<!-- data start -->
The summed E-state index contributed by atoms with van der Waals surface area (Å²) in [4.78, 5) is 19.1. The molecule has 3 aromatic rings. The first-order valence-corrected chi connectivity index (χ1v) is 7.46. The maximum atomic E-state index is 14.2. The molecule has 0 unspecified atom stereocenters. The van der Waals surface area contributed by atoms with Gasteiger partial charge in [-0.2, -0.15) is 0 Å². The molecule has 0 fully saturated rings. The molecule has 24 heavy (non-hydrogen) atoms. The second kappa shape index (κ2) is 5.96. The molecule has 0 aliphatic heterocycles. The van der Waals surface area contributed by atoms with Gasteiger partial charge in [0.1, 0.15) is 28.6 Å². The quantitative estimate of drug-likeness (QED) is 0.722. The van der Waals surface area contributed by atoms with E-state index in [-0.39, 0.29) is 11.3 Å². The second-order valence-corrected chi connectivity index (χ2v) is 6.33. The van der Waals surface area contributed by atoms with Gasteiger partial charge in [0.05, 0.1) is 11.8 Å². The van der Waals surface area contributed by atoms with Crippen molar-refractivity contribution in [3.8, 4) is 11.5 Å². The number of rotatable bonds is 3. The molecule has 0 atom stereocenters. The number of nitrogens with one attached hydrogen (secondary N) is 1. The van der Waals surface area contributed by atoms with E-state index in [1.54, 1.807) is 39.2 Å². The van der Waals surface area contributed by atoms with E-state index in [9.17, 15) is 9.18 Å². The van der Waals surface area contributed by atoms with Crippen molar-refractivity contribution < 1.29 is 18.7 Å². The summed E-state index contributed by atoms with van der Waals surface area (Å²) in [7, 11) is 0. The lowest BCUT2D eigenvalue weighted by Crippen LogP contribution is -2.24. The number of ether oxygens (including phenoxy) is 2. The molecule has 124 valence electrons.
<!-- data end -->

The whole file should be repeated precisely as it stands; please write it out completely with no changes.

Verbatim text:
The summed E-state index contributed by atoms with van der Waals surface area (Å²) in [4.78, 5) is 19.1. The molecule has 3 aromatic rings. The first-order valence-corrected chi connectivity index (χ1v) is 7.46. The maximum atomic E-state index is 14.2. The molecule has 0 unspecified atom stereocenters. The van der Waals surface area contributed by atoms with Gasteiger partial charge in [-0.2, -0.15) is 0 Å². The molecule has 0 fully saturated rings. The molecule has 24 heavy (non-hydrogen) atoms. The second kappa shape index (κ2) is 5.96. The molecule has 0 aliphatic heterocycles. The van der Waals surface area contributed by atoms with Gasteiger partial charge in [0.1, 0.15) is 28.6 Å². The quantitative estimate of drug-likeness (QED) is 0.722. The van der Waals surface area contributed by atoms with E-state index in [-0.39, 0.29) is 11.3 Å². The second-order valence-corrected chi connectivity index (χ2v) is 6.33. The van der Waals surface area contributed by atoms with Gasteiger partial charge in [0.05, 0.1) is 11.8 Å². The van der Waals surface area contributed by atoms with Crippen molar-refractivity contribution in [3.8, 4) is 11.5 Å². The number of rotatable bonds is 3. The molecule has 0 atom stereocenters. The number of nitrogens with one attached hydrogen (secondary N) is 1. The van der Waals surface area contributed by atoms with E-state index in [1.54, 1.807) is 39.2 Å². The van der Waals surface area contributed by atoms with E-state index in [9.17, 15) is 9.18 Å². The van der Waals surface area contributed by atoms with Crippen molar-refractivity contribution < 1.29 is 18.7 Å². The summed E-state index contributed by atoms with van der Waals surface area (Å²) in [7, 11) is 0. The lowest BCUT2D eigenvalue weighted by Crippen LogP contribution is -2.24. The number of ether oxygens (including phenoxy) is 2. The molecule has 124 valence electrons.